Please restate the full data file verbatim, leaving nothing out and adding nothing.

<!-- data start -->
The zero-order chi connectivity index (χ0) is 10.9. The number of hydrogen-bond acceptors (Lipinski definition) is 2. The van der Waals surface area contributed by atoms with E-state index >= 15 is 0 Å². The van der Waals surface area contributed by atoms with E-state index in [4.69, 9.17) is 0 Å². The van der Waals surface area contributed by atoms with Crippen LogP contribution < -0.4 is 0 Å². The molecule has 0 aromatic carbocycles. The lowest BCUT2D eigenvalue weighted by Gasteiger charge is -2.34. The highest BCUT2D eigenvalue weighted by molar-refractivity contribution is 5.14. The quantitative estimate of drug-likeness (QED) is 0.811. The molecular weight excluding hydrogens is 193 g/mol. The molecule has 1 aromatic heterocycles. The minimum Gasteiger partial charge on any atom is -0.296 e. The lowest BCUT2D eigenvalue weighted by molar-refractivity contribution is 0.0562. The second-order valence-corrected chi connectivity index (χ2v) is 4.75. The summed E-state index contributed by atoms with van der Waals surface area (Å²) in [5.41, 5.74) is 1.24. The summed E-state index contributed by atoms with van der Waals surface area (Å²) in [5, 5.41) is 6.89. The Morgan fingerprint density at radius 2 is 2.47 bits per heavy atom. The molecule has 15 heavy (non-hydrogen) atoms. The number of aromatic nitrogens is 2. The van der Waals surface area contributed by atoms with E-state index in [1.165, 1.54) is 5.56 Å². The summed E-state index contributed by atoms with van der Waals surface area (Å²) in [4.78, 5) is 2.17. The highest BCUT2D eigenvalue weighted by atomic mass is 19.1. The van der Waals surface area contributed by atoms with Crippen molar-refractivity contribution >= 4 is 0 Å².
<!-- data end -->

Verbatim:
The zero-order chi connectivity index (χ0) is 10.9. The number of hydrogen-bond acceptors (Lipinski definition) is 2. The van der Waals surface area contributed by atoms with E-state index >= 15 is 0 Å². The van der Waals surface area contributed by atoms with E-state index in [4.69, 9.17) is 0 Å². The van der Waals surface area contributed by atoms with Crippen LogP contribution < -0.4 is 0 Å². The molecule has 0 aromatic carbocycles. The lowest BCUT2D eigenvalue weighted by Gasteiger charge is -2.34. The highest BCUT2D eigenvalue weighted by molar-refractivity contribution is 5.14. The quantitative estimate of drug-likeness (QED) is 0.811. The molecular weight excluding hydrogens is 193 g/mol. The molecule has 1 aromatic heterocycles. The minimum Gasteiger partial charge on any atom is -0.296 e. The lowest BCUT2D eigenvalue weighted by molar-refractivity contribution is 0.0562. The second-order valence-corrected chi connectivity index (χ2v) is 4.75. The summed E-state index contributed by atoms with van der Waals surface area (Å²) in [5.41, 5.74) is 1.24. The summed E-state index contributed by atoms with van der Waals surface area (Å²) in [5, 5.41) is 6.89. The Morgan fingerprint density at radius 2 is 2.47 bits per heavy atom. The molecule has 15 heavy (non-hydrogen) atoms. The number of aromatic nitrogens is 2. The van der Waals surface area contributed by atoms with E-state index in [1.165, 1.54) is 5.56 Å². The summed E-state index contributed by atoms with van der Waals surface area (Å²) in [4.78, 5) is 2.17. The highest BCUT2D eigenvalue weighted by atomic mass is 19.1. The van der Waals surface area contributed by atoms with Crippen molar-refractivity contribution >= 4 is 0 Å².